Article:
Wednesday, May 13, 2015

Unlocking the benefits of wireless technologies

Written by  Simon Saunders
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With ever-increasing demand for onboard Wi-Fi and services to benefit operations, Professor Simon Saunders of Real Wireless, considers the next steps for wireless technologies in the rail industry.

WITH trains now widely viewed as an area to work, it is essential for most passengers that they are free to communicate and use their devices while they travel. In response, more and more train operators are rolling out Wi-Fi services, but most are patchy and for passengers it's almost more frustrating to have Wi-Fi that doesn't work well than no Wi-Fi at all.

While most onboard connectivity focuses on passenger Wi-Fi or mobile usage, a stable, reliable wireless connection also opens up a world of possibilities for additional services to benefit both rolling stock manufacturers and operators; from improving staff communication and station security, to removing some cables from trains.

Current train wireless connectivity relies upon third-party mobile and satellite infrastructure. The reasons for this are obvious: it's already there, well tested, and is a cheaper solution. But this is no longer fit for purpose if we hope to meet the modern passengers' demands. Instead, we need to look to the rollout
of bespoke, dedicated, trackside infrastructure - a rollout that requires not only a considerable amount of capital investment, but also careful planning.

The planning aspect is key: if you do not take care and approach a wireless rollout in a holistic manner, there is little chance of recouping the initial investment.

This claim isn't made lightly. Real Wireless carried out a study last year and found that it is necessary to combine revenue from both passenger-facing services such as onboard Wi-Fi and operational benefits, for a rollout to ever deliver a positive net value.

With pressure from both passengers and government, rail operators can no longer avoid providing consistent and quality connectivity. However, the infrastructure required to provide a dependable wireless system remains expensive, with rail in particular finding it difficult to demonstrate exactly how it could achieve a return.

This is because, in a nutshell, providing wireless for hundreds of people inside a fast-moving metal box is extremely difficult. In addition with many lines located in isolated areas and often through cuttings, providing a reliable and high-speed wireless service is not cheap.

Furthermore revenue generated from passengers is unlikely to meet the costs of these large-scale rollouts, not least because few passengers are now willing to pay for the service. This is why operators need to be intelligent in how they approach these projects, and consider where they might make further revenue or efficiency savings to build a more comprehensive case for investing in wireless.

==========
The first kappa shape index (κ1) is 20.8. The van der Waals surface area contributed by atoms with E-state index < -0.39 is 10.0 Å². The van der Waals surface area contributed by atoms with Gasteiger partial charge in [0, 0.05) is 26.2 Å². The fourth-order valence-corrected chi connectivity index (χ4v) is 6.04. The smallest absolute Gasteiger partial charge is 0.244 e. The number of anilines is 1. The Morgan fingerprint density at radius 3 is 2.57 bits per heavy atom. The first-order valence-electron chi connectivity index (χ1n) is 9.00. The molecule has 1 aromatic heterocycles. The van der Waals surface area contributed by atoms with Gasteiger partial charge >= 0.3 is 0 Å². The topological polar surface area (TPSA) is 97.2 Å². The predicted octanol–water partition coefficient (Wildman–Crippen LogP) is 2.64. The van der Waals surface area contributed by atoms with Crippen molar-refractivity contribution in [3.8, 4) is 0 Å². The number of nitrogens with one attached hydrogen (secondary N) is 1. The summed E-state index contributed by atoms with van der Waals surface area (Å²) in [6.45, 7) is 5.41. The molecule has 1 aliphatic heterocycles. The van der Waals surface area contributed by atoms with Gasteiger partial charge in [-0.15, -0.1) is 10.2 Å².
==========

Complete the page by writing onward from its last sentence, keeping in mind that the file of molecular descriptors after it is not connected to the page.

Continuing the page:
Hugely beneficial

As such, wireless technology's role in improving operational efficiency will shape, to some degree, how the industry develops. Wireless implementations in signalling and control systems are hugely beneficial for operators. But in order to start rolling out this technology, operators will need to have first considered and rolled out a reliable wireless system across their entire network.

Improving communication between staff is a key benefit. Wireless can also support train shunting operations, emergency call services, group voice calling and broadcast systems, ground-to-train communications, and track side communications. Even when a wireless solution relies upon public networks over long distances, it can still serve to enhance certain types of communication, including connecting disparate train signalling and control systems.

For high-speed services it is essential for drivers and engineers to have access to the latest statistics and figures on how the train is performing and operating. However, each additional sensor increases the overall weight and complexity of the vehicle. Currently we have to balance the provision of sufficient feedback for staff to do their job as well as they can, against keeping weight down. Yet with the advent of the Internet of Things, low-power wireless sensors which constantly send information back to a central point do not require cabling and could both simplify maintenance and reduce rolling stock weight.

We're currently seeing a strong push from passengers, governments and regulators for reliable onboard Wi-Fi and mobile services, but this is unlikely to mean 4G and high-speed Wi-Fi arriving in the next 12 months.

Now is the time for both operators and technology providers to start work. In 2016 we expect the rail industry to work so it is in a position to roll out this technology as soon as it feasibly can. It is particularly key for passenger operators reaching the end of their contracts to begin planning now.

Wireless for rail isn't easy and nor is it cheap. But with pressure from passengers and government mounting, operators need to look at how they can make a business case for wireless. For those taking into account the operational efficiencies and cost-saving benefits of wireless infrastructure, the costs change from an expensive overhead that helps meet customers' expectations, into a sound investment that opens up new revenue streams.

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